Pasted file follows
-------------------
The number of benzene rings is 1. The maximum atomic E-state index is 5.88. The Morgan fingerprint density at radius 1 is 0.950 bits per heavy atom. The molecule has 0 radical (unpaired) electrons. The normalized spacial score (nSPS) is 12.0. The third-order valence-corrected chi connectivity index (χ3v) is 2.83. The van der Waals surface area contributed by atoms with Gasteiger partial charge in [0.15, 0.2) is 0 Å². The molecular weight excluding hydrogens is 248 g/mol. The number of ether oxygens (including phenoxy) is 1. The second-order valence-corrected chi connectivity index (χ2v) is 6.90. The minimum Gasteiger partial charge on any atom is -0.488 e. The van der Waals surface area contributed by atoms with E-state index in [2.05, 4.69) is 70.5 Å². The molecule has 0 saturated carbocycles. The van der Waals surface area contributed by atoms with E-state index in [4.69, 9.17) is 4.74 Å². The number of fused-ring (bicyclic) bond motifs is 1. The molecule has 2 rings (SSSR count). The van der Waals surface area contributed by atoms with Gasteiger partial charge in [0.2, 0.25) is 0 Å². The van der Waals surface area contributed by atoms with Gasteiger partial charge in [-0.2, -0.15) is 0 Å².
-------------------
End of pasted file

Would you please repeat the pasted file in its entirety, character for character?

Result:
The number of benzene rings is 1. The maximum atomic E-state index is 5.88. The Morgan fingerprint density at radius 1 is 0.950 bits per heavy atom. The molecule has 0 radical (unpaired) electrons. The normalized spacial score (nSPS) is 12.0. The third-order valence-corrected chi connectivity index (χ3v) is 2.83. The van der Waals surface area contributed by atoms with Gasteiger partial charge in [0.15, 0.2) is 0 Å². The molecular weight excluding hydrogens is 248 g/mol. The number of ether oxygens (including phenoxy) is 1. The second-order valence-corrected chi connectivity index (χ2v) is 6.90. The minimum Gasteiger partial charge on any atom is -0.488 e. The van der Waals surface area contributed by atoms with E-state index in [2.05, 4.69) is 70.5 Å². The molecule has 0 saturated carbocycles. The van der Waals surface area contributed by atoms with E-state index in [4.69, 9.17) is 4.74 Å². The number of fused-ring (bicyclic) bond motifs is 1. The molecule has 2 rings (SSSR count). The van der Waals surface area contributed by atoms with Gasteiger partial charge in [0.2, 0.25) is 0 Å². The van der Waals surface area contributed by atoms with Gasteiger partial charge in [-0.2, -0.15) is 0 Å².